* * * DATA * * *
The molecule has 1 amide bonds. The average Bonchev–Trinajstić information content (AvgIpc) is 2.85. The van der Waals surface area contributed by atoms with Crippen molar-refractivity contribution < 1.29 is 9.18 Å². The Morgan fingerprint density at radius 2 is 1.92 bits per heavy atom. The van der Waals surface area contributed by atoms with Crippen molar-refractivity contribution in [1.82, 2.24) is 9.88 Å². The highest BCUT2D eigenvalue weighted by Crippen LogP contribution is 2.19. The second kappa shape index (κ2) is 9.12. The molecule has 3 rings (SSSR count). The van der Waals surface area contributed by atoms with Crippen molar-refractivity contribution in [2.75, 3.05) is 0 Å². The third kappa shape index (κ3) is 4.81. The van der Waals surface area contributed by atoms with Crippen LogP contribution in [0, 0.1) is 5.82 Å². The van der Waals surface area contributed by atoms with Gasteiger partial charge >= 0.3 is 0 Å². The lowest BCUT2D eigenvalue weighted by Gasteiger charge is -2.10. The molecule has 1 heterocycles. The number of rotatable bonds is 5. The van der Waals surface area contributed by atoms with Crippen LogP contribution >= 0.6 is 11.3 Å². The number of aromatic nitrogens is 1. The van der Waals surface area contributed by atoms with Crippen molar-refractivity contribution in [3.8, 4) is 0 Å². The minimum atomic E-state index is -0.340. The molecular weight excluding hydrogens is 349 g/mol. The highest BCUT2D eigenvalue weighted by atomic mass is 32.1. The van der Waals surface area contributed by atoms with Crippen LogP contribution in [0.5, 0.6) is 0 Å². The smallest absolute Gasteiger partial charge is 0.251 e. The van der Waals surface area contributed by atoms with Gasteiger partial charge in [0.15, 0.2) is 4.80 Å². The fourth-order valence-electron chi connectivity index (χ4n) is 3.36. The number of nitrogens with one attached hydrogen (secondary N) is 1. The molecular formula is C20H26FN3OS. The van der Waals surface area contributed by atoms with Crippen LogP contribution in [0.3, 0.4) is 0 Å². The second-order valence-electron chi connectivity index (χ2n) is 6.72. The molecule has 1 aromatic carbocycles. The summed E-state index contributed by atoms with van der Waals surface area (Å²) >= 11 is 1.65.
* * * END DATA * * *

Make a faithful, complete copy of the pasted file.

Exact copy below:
The molecule has 1 amide bonds. The average Bonchev–Trinajstić information content (AvgIpc) is 2.85. The van der Waals surface area contributed by atoms with Crippen molar-refractivity contribution < 1.29 is 9.18 Å². The Morgan fingerprint density at radius 2 is 1.92 bits per heavy atom. The van der Waals surface area contributed by atoms with Crippen molar-refractivity contribution in [1.82, 2.24) is 9.88 Å². The highest BCUT2D eigenvalue weighted by Crippen LogP contribution is 2.19. The second kappa shape index (κ2) is 9.12. The molecule has 3 rings (SSSR count). The van der Waals surface area contributed by atoms with Crippen molar-refractivity contribution in [2.75, 3.05) is 0 Å². The third kappa shape index (κ3) is 4.81. The van der Waals surface area contributed by atoms with Crippen LogP contribution in [0, 0.1) is 5.82 Å². The van der Waals surface area contributed by atoms with Gasteiger partial charge >= 0.3 is 0 Å². The lowest BCUT2D eigenvalue weighted by Gasteiger charge is -2.10. The molecule has 1 heterocycles. The number of rotatable bonds is 5. The van der Waals surface area contributed by atoms with Crippen LogP contribution >= 0.6 is 11.3 Å². The number of aromatic nitrogens is 1. The van der Waals surface area contributed by atoms with Crippen molar-refractivity contribution in [3.8, 4) is 0 Å². The minimum atomic E-state index is -0.340. The molecular weight excluding hydrogens is 349 g/mol. The highest BCUT2D eigenvalue weighted by atomic mass is 32.1. The van der Waals surface area contributed by atoms with Crippen LogP contribution in [0.5, 0.6) is 0 Å². The smallest absolute Gasteiger partial charge is 0.251 e. The van der Waals surface area contributed by atoms with Gasteiger partial charge in [0.15, 0.2) is 4.80 Å². The fourth-order valence-electron chi connectivity index (χ4n) is 3.36. The number of nitrogens with one attached hydrogen (secondary N) is 1. The molecular formula is C20H26FN3OS. The van der Waals surface area contributed by atoms with Crippen LogP contribution in [0.3, 0.4) is 0 Å². The second-order valence-electron chi connectivity index (χ2n) is 6.72. The molecule has 1 aromatic carbocycles. The summed E-state index contributed by atoms with van der Waals surface area (Å²) >= 11 is 1.65.